Issue Number: 115
While the world’s sports stars have been limbering up for London 2012, our leading architects – many of them Royal Academicians – have been setting the stage for the Games with innovative projects. By Hugh Pearman. Illustration by Christian Montenegro
London 2012 is as much about the long-term regeneration of east London as it is about the making of excellent sporting venues for both the Olympic and Paralympic Games. Architects (and one artist) of the Royal Academy are directly and indirectly involved with the making of the buildings that the world will see this summer.
Two exhibitions at the Royal Institute of British Architects, starting at the end of June, will cover both the design of the buildings of London 2012, and the ‘legacy buildings’ of previous Olympiads and Expos around the world. Meanwhile, the Sir John Soane’s Museum in Lincoln’s Inn Fields will stage ‘Stadia: Sport and Vision in Architecture’ from July, putting today’s stadia in their historic context, stretching back to the Colosseum in Rome. For a round-up of art projects for the Cultural Olympiad, including Frieze Projects East and art in the Olympic Park, visit the RA Magazine blog
Buildings in order from left to right.
London Aquatics Centre: Zaha Hadid Architects
With its rolling wave of a ceiling – the whole vast roof touches the ground at three points – this is an acoustic miracle inside, with none of the harsh echo that characterises swimming-pool buildings. Externally, however, we’re not seeing it at its best for the Games, as it has big temporary seating stands grafted onto it. These will be removed, whereupon we’ll see its final, glass-sided, façade emerge in ‘legacy mode’.
ExCel Centre extension: Grimshaw Architects
The huge waterside exhibition halls of ExCel in the Royal Docks have recently been much extended by Sir Nicholas Grimshaw (a previous PRA) and now include a dashing new yellow-edged eastern entrance. The complex will provide shelter for five arenas and will host no fewer than 165 sporting events, from boxing and fencing to table tennis.
The Dome: Rogers Stirk Harbour
The Millennium Dome designed by Richard Rogers RA’s practice in 1996-99 (see page 83) found a popular new use as the 02 Arena and exhibition venue. The arena will be adapted again – by Populous – to host 20 Olympic and Paralympic events, including gymnastics, trampolining and some basketball. Meanwhile, Rogers’ team has now designed a thrilling rooftop walkway over the top of the Dome from which visitors will be able to catch a view of the Olympic Park during a 90-minute tour.
Velodrome: Michael Hopkins Architects
Designed by Michael Hopkins RA’s firm with Expedition Engineering as engineers, this is a lean, low-energy building, inspired by cycling itself. With its taut, cable-net roof (no heavy girders required) and its curving, up-tilted form that follows the banks of spectator seating within, the Velodrome is designed to create maximum atmosphere. Unusually for this kind of venue, it has been built so that it lets in a lot of natural light through its roof and sides.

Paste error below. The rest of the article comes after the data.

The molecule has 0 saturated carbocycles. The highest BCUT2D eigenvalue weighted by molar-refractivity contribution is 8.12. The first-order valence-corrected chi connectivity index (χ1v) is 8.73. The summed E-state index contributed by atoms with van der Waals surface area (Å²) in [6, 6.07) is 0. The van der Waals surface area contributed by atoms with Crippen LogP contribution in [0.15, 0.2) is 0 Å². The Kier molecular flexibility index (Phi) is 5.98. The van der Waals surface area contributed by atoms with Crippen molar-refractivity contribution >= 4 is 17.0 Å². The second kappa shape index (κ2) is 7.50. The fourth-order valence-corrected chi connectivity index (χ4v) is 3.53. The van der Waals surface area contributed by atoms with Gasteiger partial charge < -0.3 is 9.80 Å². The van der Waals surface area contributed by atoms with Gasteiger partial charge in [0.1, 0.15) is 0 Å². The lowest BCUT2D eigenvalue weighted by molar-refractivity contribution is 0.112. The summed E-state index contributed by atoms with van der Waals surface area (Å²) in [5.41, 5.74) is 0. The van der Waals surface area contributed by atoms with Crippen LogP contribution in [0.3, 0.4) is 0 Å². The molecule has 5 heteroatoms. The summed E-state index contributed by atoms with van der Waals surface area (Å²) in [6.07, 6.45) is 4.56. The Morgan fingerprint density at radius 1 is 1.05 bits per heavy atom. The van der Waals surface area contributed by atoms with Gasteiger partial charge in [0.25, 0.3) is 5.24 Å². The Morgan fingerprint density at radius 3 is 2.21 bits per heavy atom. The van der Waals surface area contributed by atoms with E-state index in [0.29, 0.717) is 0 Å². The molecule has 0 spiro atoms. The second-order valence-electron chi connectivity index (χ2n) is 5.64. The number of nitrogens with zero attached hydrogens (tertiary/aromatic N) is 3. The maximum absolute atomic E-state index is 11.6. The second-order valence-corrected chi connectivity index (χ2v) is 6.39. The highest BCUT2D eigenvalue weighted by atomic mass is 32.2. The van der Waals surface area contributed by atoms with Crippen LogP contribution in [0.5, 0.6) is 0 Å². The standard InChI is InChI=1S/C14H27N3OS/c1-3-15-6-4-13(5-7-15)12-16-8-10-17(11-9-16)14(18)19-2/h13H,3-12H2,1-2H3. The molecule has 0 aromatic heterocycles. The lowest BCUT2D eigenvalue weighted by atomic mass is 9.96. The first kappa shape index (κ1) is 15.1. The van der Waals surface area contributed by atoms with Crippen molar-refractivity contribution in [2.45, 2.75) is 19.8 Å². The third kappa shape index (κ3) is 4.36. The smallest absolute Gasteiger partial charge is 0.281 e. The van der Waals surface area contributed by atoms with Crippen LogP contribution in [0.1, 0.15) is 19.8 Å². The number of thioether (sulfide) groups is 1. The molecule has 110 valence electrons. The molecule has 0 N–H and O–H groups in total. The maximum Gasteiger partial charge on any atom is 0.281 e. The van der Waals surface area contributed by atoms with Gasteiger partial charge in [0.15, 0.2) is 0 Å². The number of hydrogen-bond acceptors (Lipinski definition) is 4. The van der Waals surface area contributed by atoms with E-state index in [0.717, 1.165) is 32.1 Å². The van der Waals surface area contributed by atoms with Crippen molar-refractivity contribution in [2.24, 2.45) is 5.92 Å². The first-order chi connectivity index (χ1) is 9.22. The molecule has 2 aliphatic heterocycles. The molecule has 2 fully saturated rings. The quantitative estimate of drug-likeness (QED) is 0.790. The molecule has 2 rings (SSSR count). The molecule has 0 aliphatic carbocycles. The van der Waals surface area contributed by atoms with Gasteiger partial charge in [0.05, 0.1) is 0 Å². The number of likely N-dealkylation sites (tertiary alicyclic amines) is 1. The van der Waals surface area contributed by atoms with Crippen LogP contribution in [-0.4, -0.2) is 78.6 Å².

Olympic Stadium: Populous with Peter Cook
The international sports buildings specialists teamed up with Sir Peter Cook RA, veteran of the 1960s architectural theorists Archigram, to develop a new kind of main stadium: one that could easily shrink after the Games, and which would have wider popular appeal than usual. This boils down to a sparse, elegant, white-painted steel structure with ‘plug-in’ sections of seating and broad concourses for additional structures for temporary events.
ArcelorMittal Orbit tower: Anish Kapoor RA
None of the structures for the 2012 Olympics is as contentious as this tangled tower encouraged by London Mayor Boris Johnson and sponsored by a steel magnate. Kapoor, who has joined forces with engineer Cecil Balmond and Ushida Findlay Architects, is noted for his large-scale art works and conceptual breadth but here he has had to compromise by making a sculpture serve a dual purpose as an observation tower with a party space on top. Well, you can’t say it’s not distinctive. Will the public love it?
Basketball Arena: Wilkinson Eyre
Chris Wilkinson RA’s practice has always been an innovative one, and this building, with its sculptured shrink-wrap white plastic skin, is designed to be dismantled and re-used after the Games, possibly for the 2016 Olympics in Rio de Janeiro. It has a 1,000-tonne steel frame. White on the outside, predominantly black and orange inside, it caters for basketball’s famously tall players by having especially high doors. Wilkinson Eyre has also designed the new Emirates Air Line cable car across the River Thames to link two other 2012 Games venues – North Greenwich and the Royal Docks.
Wembley Stadium: Foster + Partners
It could have been turned into an athletics stadium for London 2012 but Norman Foster RA’s 2007 Wembley Stadium was on the wrong side of town. Never mind, the football finals will take place here. Badminton and rhythmic gymnastics will grace the adjacent 1934 Wembley Arena.
Horseguards Parade: William Kent
The Horseguards buildings and parade ground on Whitehall were designed in the 18th century by Lord Burlington’s protégé William Kent – the original designer of the Royal Academy’s Fine Rooms in Burlington House. However, we doubt that he envisaged the parade ground’s use for beach volleyball. This is one of several historic buildings in the capital to be utilised for the Olympics and Paralympics. Inigo Jones’ Queen’s House in Greenwich is another, forming the backdrop to many of the equestrian events. This mix of old and new venues is partly pragmatic, partly marketing – calculated to maximise the visual and tourist appeal of London as host city.